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Recession May Be an Ideal Time to Start Up a Bank


Free of bad assets, new banks can borrow cheaply, charge plenty, and perhaps provide a windfall by being acquired when the downturn ends

Crazy though it seems, now may be the perfect time to open a bank. In the current mess, startups hold a key advantage: a clean slate. Unlike existing banks, those born after the bust don't have bad assets threatening their books and earnings. This frees them up to make fresh loans. And banks can do so at a tidy profit right now because they can borrow money at ultra-low interest rates and charge borrowers hefty premiums. "New banks can deal with customers instead of dealing with problems," says Carol Hempfling Pratt, a partner with the law firm Foley Hoag, which is working with First Commons Bank, a startup slated to open sometime next year in Newton, Mass.

The success rate for startups is the same whether they're created in crisis or calm; roughly 75% are profitable within three years. But banks coming out of a downturn have a better chance of being acquired and providing a potential windfall for investors. In the years that followed the savings and loan crisis in the early 1990s, mergers jumped by 50%, with many of the 40 startups launched at the height of the tumult getting snapped up in the wave of consolidation. In 1997, Tacoma (Wash.)-based Columbia Banking System (COLB) paid $7 million for Bank of Fife, a private bank opened five years earlier with just $2 million.

Even so, entrepreneurs are shying away from the risky environment. Some 72 banks have opened their doors this year, down from 127 in 2007. "Most bankers are scared," says Lee Bradley, an investment banker at Commerce Street Capital, which works with startups. "To raise capital in this market you have to be confident about what you're doing."

One of the biggest challenges is finding investors willing to pony up seed capital, generally $10 million to $20 million. A major source of funds—so-called angel investors, who commit between $1,000 and $500,000—is disappearing. Even seasoned entrepreneurs are having a tough time. Peter Schoberl rounded up the capital for two previous banking ventures within a few months and later sold them for handsome profits. But it took more than a year to scrounge cash for his latest project, Community First Bank in Somerset, N.J. From his dining room table, he called family, friends, and former investors, eventually tapping 150 people for $10 million.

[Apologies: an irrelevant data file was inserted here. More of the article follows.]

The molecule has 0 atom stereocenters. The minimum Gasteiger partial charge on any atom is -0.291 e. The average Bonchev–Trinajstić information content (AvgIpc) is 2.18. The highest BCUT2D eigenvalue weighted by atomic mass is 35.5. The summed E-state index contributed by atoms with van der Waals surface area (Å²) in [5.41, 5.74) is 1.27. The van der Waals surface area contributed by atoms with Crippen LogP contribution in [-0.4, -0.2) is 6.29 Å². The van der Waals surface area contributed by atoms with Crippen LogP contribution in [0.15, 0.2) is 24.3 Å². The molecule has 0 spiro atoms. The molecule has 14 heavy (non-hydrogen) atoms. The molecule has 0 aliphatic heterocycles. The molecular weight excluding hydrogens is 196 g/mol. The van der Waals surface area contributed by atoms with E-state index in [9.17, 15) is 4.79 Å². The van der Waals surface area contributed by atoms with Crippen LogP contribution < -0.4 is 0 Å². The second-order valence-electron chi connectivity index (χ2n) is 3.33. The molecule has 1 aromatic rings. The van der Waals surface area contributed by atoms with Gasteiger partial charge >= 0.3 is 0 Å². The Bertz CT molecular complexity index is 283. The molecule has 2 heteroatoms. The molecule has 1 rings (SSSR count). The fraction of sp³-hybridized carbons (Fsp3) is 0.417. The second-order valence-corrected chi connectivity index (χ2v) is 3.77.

The bank, which opened in mid-October, is focusing on small business loans. Amid the credit crisis, says Schoberl, big banks have been retreating from this segment, which is perceived as riskier. Fear creates opportunity: In merely seven weeks, Community First Bank has amassed $7.5 million in deposits and made $5 million in loans, mainly to local retailers, gas station owners, and manufacturers. "We can live off big banks' crumbs," says Schoberl.

Consumer First Bank in Sarasota, Fla., which is currently going through the regulatory approval process, hopes to attract consumers who prefer to do business with a small community bank. Chief Executive Anthony Leo says there's a dearth of such firms in the area since Freedom Bank and First Priority Bank folded earlier this year. Most of the institutions that remain nearby, notes Leo, are either private banks that cater to the wealthy or large national operations such as Bank of America (BAC). Says Leo: "We think it's the right time and place for the bank."

Levisohn is a staff editor at BusinessWeek covering finance and personal finance.

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